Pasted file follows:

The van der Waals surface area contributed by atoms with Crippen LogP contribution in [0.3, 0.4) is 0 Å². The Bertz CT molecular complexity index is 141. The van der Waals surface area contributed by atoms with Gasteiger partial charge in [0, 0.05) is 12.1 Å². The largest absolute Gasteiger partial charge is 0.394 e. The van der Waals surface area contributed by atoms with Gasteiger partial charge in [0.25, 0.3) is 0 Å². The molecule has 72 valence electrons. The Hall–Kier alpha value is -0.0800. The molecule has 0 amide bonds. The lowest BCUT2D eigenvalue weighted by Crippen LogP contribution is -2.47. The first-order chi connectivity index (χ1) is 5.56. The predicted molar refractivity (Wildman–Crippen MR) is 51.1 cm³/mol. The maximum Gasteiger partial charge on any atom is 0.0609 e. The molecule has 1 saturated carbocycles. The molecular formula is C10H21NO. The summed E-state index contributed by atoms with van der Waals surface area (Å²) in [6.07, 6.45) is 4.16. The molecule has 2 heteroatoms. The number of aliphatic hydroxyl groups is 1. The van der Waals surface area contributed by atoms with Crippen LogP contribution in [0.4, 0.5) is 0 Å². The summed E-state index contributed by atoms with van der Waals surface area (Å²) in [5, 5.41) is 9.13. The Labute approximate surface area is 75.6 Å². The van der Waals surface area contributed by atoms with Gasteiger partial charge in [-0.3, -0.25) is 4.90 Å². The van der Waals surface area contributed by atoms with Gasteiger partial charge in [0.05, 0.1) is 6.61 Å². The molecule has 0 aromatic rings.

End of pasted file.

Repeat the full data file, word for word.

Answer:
The van der Waals surface area contributed by atoms with Crippen LogP contribution in [0.3, 0.4) is 0 Å². The Bertz CT molecular complexity index is 141. The van der Waals surface area contributed by atoms with Gasteiger partial charge in [0, 0.05) is 12.1 Å². The largest absolute Gasteiger partial charge is 0.394 e. The van der Waals surface area contributed by atoms with Gasteiger partial charge in [0.25, 0.3) is 0 Å². The molecule has 72 valence electrons. The Hall–Kier alpha value is -0.0800. The molecule has 0 amide bonds. The lowest BCUT2D eigenvalue weighted by Crippen LogP contribution is -2.47. The first-order chi connectivity index (χ1) is 5.56. The predicted molar refractivity (Wildman–Crippen MR) is 51.1 cm³/mol. The maximum Gasteiger partial charge on any atom is 0.0609 e. The molecule has 1 saturated carbocycles. The molecular formula is C10H21NO. The summed E-state index contributed by atoms with van der Waals surface area (Å²) in [6.07, 6.45) is 4.16. The molecule has 2 heteroatoms. The number of aliphatic hydroxyl groups is 1. The van der Waals surface area contributed by atoms with Crippen LogP contribution in [0.4, 0.5) is 0 Å². The summed E-state index contributed by atoms with van der Waals surface area (Å²) in [5, 5.41) is 9.13. The Labute approximate surface area is 75.6 Å². The van der Waals surface area contributed by atoms with Gasteiger partial charge in [-0.3, -0.25) is 4.90 Å². The van der Waals surface area contributed by atoms with Gasteiger partial charge in [0.05, 0.1) is 6.61 Å². The molecule has 0 aromatic rings.